Sunday, 4 October 2009

New toy...

Look what I got.... It's a Gary Fisher AR Super, courtesy of the nice people at Birmingham City Cycles ....


I had always thought that professional bike fitting services were for elite cyclists - something that would provide an extra tweak to an already highly honed performance. I was too embarrassed to present myself to be measured up when I can barely huff my way up a slope without turning purple with exertion, or (keen cyclists look away now....) getting off and walking. Anyway, it turns out that this is ridiculous, and, like getting running shoes that fit properly and are suited to your biomechanics, surprise, surprise, the same goes for bikes. So, it turns out that the back and neck pain that I've been experiencing for years when cycling is not due to me being a rubbish cyclist (although I am...), but that my various bikes didn't fit me very well. My lovely new bike, on the other hand, rides like a dream, and having just come back from a little spin in the sunshine, I can happily report not so much as a twinge of pain or discomfort. Joy.
Buying it was fairly drawn out, but fascinating process. I found some of the "serious" bike shops I visited too intimidating and unable to cope with my lack of knowledge (interest?) in technical details, and lack of serious racing ambition. So then I tried some of the more "high street" chains, but quickly got frustrated by being told that I would definintely need a woman's fit bike because women have long legs and short, slim torsos, in spite of the obvious fact that I was standing right in front of them and clearly have neither. Fantastically, I was shown several woman's fit bikes that didn't have a woman's fit saddle on them, which is extraordinary when you consider that that is really the one bit of gender-specific kit that no woman should be without because...well... any cycling women out there will know.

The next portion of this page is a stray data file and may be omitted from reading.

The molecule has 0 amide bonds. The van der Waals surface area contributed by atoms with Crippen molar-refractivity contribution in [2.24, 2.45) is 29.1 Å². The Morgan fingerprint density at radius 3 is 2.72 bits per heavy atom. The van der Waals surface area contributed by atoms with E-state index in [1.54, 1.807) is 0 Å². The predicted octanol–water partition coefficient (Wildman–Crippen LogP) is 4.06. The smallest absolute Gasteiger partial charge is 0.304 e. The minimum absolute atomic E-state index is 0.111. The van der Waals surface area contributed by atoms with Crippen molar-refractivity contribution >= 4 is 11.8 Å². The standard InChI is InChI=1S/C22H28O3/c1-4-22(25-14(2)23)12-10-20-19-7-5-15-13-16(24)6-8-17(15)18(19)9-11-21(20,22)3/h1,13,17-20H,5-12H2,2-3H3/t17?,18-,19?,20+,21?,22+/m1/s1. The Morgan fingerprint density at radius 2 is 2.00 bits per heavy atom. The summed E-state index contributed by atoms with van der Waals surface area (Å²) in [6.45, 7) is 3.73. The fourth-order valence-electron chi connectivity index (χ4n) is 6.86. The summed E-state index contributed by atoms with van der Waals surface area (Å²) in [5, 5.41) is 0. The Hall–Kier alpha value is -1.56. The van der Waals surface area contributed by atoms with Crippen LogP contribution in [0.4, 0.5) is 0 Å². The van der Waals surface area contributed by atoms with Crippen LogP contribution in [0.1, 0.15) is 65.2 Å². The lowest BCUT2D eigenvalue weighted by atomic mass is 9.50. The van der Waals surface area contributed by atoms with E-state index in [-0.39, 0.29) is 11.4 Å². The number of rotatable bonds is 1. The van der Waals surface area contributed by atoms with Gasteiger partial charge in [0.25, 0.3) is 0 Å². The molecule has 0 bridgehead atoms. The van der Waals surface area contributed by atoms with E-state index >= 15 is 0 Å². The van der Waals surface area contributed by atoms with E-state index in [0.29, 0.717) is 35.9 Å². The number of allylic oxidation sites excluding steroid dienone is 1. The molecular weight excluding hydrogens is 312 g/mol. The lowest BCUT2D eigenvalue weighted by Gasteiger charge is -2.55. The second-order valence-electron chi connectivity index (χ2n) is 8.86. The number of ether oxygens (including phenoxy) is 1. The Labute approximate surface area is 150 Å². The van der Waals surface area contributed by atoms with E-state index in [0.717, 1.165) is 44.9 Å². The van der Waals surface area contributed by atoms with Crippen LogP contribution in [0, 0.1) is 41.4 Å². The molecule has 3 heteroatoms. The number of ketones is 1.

But anyway.... I'm delighted with my final purchase - surely it's only a matter of time now before I start to love cycling...
On the swiming front, if you get chance, you should list to the Radio 4 documentary Black Men Can't Swim - it's a really good challenge to racist, biologically determinist ideas that black people cannot swim, focusing instead on the expectation of swimming failure that is imposed on black and minority children, coupled with a lack of opportunity. There's a wonderful moment when young, black kid in the US talks about having swum his first length and how proud he felt. I spend a lot of my research life reading about, and listening to, people talking endlessly about the need to get children to do sport so that they don't get fat, but all this does (in my view) is set up sport as something that you have to endure in order to get another (highly uncertain) benefit; it seems to me that the joy and confidence that this kid got is a much more tangible and immediate benefit, and one that has the added advantage of valuing bodies for what they can achieve rather than what they look like.
I, in the mean time, have just sent off my paperwork for a Jersey to France crossing next July by way of a pre-Channel outing. I wonder if I'll be a Channel swimmer this time next year....

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